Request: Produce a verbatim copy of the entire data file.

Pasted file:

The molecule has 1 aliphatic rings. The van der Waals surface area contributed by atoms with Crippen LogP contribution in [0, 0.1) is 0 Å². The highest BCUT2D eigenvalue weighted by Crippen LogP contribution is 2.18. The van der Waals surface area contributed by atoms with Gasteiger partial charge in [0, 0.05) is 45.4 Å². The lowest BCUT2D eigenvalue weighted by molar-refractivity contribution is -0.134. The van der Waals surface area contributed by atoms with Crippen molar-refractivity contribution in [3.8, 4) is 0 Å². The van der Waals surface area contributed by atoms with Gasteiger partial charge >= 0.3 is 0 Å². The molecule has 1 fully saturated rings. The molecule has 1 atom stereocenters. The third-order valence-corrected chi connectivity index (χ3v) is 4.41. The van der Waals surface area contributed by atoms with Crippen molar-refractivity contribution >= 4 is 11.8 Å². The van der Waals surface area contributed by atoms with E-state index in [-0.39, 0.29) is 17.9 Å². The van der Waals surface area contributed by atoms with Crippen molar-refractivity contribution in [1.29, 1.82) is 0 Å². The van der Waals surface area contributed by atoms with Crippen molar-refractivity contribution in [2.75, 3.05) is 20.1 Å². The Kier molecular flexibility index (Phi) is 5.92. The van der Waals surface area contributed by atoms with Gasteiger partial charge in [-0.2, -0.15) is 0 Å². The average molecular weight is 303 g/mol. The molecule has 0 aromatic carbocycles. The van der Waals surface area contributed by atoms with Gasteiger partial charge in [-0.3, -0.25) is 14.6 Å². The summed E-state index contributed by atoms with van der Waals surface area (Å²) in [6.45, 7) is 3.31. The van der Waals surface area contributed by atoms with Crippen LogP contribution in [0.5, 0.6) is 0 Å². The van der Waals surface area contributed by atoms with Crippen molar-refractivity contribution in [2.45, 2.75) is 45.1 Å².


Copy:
The molecule has 1 aliphatic rings. The van der Waals surface area contributed by atoms with Crippen LogP contribution in [0, 0.1) is 0 Å². The highest BCUT2D eigenvalue weighted by Crippen LogP contribution is 2.18. The van der Waals surface area contributed by atoms with Gasteiger partial charge in [0, 0.05) is 45.4 Å². The lowest BCUT2D eigenvalue weighted by molar-refractivity contribution is -0.134. The van der Waals surface area contributed by atoms with Crippen molar-refractivity contribution in [3.8, 4) is 0 Å². The van der Waals surface area contributed by atoms with Gasteiger partial charge >= 0.3 is 0 Å². The molecule has 1 fully saturated rings. The molecule has 1 atom stereocenters. The third-order valence-corrected chi connectivity index (χ3v) is 4.41. The van der Waals surface area contributed by atoms with Crippen molar-refractivity contribution >= 4 is 11.8 Å². The van der Waals surface area contributed by atoms with E-state index in [-0.39, 0.29) is 17.9 Å². The van der Waals surface area contributed by atoms with Crippen molar-refractivity contribution in [1.29, 1.82) is 0 Å². The van der Waals surface area contributed by atoms with Crippen molar-refractivity contribution in [2.75, 3.05) is 20.1 Å². The Kier molecular flexibility index (Phi) is 5.92. The van der Waals surface area contributed by atoms with Gasteiger partial charge in [-0.2, -0.15) is 0 Å². The average molecular weight is 303 g/mol. The molecule has 0 aromatic carbocycles. The van der Waals surface area contributed by atoms with Gasteiger partial charge in [-0.3, -0.25) is 14.6 Å². The summed E-state index contributed by atoms with van der Waals surface area (Å²) in [6.45, 7) is 3.31. The van der Waals surface area contributed by atoms with Crippen LogP contribution in [0.5, 0.6) is 0 Å². The van der Waals surface area contributed by atoms with Crippen molar-refractivity contribution in [2.45, 2.75) is 45.1 Å².